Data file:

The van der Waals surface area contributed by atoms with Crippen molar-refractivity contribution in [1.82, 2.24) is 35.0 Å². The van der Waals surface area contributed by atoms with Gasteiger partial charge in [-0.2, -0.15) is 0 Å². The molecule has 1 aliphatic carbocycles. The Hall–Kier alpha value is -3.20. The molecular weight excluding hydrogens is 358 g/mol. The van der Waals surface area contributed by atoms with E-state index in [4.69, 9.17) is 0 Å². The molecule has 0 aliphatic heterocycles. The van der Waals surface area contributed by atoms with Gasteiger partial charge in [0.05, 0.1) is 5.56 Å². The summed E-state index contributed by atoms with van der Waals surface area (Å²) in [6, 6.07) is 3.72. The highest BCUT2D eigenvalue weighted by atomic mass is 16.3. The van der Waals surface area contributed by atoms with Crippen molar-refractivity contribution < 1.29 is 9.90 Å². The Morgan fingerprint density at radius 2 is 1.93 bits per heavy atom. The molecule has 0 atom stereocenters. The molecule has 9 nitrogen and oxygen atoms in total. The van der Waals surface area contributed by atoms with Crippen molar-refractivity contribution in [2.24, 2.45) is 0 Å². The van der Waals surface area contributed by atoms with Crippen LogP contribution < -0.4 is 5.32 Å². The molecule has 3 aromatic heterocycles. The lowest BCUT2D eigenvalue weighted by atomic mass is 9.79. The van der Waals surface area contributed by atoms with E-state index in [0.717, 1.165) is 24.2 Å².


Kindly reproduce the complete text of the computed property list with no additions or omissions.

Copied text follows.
The van der Waals surface area contributed by atoms with Crippen molar-refractivity contribution in [1.82, 2.24) is 35.0 Å². The van der Waals surface area contributed by atoms with Gasteiger partial charge in [-0.2, -0.15) is 0 Å². The molecule has 1 aliphatic carbocycles. The Hall–Kier alpha value is -3.20. The molecular weight excluding hydrogens is 358 g/mol. The van der Waals surface area contributed by atoms with E-state index in [4.69, 9.17) is 0 Å². The molecule has 0 aliphatic heterocycles. The van der Waals surface area contributed by atoms with Gasteiger partial charge in [0.05, 0.1) is 5.56 Å². The summed E-state index contributed by atoms with van der Waals surface area (Å²) in [6, 6.07) is 3.72. The highest BCUT2D eigenvalue weighted by atomic mass is 16.3. The van der Waals surface area contributed by atoms with Crippen molar-refractivity contribution < 1.29 is 9.90 Å². The Morgan fingerprint density at radius 2 is 1.93 bits per heavy atom. The molecule has 0 atom stereocenters. The molecule has 9 nitrogen and oxygen atoms in total. The van der Waals surface area contributed by atoms with Crippen molar-refractivity contribution in [2.24, 2.45) is 0 Å². The van der Waals surface area contributed by atoms with Crippen LogP contribution < -0.4 is 5.32 Å². The molecule has 3 aromatic heterocycles. The lowest BCUT2D eigenvalue weighted by atomic mass is 9.79. The van der Waals surface area contributed by atoms with E-state index in [0.717, 1.165) is 24.2 Å².